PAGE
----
iii. Introduction to class parents. If the newly hired teacher was unable to meet with class parents in the spring, or if that meeting was quick and informal, a summer parent meeting or class picnic can be a great way to start the relationship in a warm and healthy way. An experienced class teacher should invite the parents, acting as host to the whole group and ensuring that the event is well planned and moves smoothly.
iv. Home visits. Many new teachers make home visits to each family with a child in their class during the summer months. This is an important way to build connection but can also be difficult as the newly hired teacher will be unfamiliar with the community and the families. If home visits are expected, the new teacher should be supported in arranging them, and in carrying them out. It is most important that the teacher have a clear idea of how home visits have been done in the school in the past as parents may hold expectations about the visit that the new teacher will be unaware of.

4. Faculty Work Week. Each school has its own expectations and practices around the meetings that the faculty holds in the last few weeks before the children return. Your new teacher needs to be supported in attending these meetings in an appropriate way. It is very important that he or she be prepared for the schedule, expectations in terms of attendance, and their level of involvement. These meetings are usually a newly hired teacher’s first collegial work and can set the tone for the coming relationships.

5. Opening day ceremonies. The first day of school is usually one that includes some traditional ceremonies particular to the individual school. New teachers, especially first grade teachers, often have a significant role to play in these ceremonies. For instance, many schools have a rose ceremony for first graders through which the new first grade teacher guides the children, sometimes even telling a story to the whole school and parents. It is essential that the new teacher have a full understanding of her role in the day’s events as early as possible. Imagine the difficulty created for a nervous new teacher who discovers only a day or two ahead that he is expected to tell a story to the entire community. This type of surprise makes an already difficult first week much harder. The individual responsible for the opening day events, and/or the new teacher’s mentor, should thoroughly brief the new teacher at least two weeks before the first day of school.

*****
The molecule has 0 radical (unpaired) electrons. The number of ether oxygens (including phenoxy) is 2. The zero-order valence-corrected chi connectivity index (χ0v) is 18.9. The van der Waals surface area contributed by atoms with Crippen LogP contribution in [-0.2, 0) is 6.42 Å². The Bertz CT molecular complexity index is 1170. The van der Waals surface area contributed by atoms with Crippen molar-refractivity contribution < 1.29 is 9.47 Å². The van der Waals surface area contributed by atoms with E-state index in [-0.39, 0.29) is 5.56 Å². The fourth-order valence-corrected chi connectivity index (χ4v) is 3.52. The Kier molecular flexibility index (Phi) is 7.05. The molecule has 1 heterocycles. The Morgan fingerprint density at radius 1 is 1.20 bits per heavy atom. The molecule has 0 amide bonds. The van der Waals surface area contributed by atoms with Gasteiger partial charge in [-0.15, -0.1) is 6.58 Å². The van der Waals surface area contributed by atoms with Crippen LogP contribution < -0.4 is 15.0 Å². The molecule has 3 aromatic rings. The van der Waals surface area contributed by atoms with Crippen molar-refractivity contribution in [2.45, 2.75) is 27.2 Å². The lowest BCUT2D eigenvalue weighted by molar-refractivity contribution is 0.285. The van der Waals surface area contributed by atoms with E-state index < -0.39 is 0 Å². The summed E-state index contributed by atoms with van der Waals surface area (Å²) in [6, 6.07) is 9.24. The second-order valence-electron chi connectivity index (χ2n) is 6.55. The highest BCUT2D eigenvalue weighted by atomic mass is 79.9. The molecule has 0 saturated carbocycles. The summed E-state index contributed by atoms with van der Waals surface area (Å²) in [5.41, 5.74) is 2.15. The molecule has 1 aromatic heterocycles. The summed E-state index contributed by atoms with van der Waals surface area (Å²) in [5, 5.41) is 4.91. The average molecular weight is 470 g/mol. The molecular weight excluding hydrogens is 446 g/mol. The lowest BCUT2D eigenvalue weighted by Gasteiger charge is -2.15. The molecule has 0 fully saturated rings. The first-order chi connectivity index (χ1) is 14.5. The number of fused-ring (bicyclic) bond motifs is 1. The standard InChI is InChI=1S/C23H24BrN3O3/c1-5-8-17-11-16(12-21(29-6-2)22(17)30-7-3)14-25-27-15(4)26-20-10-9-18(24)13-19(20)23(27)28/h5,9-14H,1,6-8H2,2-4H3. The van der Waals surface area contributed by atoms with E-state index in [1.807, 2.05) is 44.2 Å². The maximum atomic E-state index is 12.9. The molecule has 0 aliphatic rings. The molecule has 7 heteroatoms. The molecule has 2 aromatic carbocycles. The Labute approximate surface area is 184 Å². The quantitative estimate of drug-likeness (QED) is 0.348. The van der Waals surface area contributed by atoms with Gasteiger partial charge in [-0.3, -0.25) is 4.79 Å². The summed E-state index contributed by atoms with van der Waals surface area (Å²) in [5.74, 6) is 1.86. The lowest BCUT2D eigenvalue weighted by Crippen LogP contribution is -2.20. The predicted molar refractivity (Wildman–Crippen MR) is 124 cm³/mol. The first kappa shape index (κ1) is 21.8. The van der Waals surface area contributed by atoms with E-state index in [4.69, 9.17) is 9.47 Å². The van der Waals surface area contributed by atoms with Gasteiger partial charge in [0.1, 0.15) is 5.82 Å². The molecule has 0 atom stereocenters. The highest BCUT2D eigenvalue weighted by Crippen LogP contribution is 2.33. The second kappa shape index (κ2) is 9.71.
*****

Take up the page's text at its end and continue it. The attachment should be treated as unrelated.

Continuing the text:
Mentoring a New Teacher

The mentoring of a new teacher is essential in supporting a newly trained teacher in the process of moving from being a teacher education institute graduate to a successful and happy teacher. Every new teacher needs to receive strong and attentive mentoring. The following guidelines are designed to help each school shape its own individual mentoring program for new teachers.

Goals of Mentoring:
Mentoring is designed to help support the following:

1. Deepen insights into Waldorf pedagogy, festivals, and grade level curriculum.
2. Support the development of effective relationships with the children, including order and discipline.
3. Create healthy social dynamics within the class.
4. Apply age appropriate curriculum methods to support healthy child development.
5. Foster collegial relationships.
6. Facilitate better communication and partnering with parents.
7. Promote personal well being and balance in relation to teaching.

Choosing a Mentor:
A mentor should have most or all of the following characteristics:

a. Experienced, trained Waldorf Teacher, ideally having completed
an eight-year cycle, but at least well grounded in the year the new teacher will be teaching.
b. Familiar with the school – able to convey all necessary information and
support in school wide areas such as expectations, policies and procedures.
c. Available for meetings and consultations – open and generous with his
or her time and attention. Teachers who are already carrying large parts of school administration or in challenging years and situations themselves do not often make good mentors.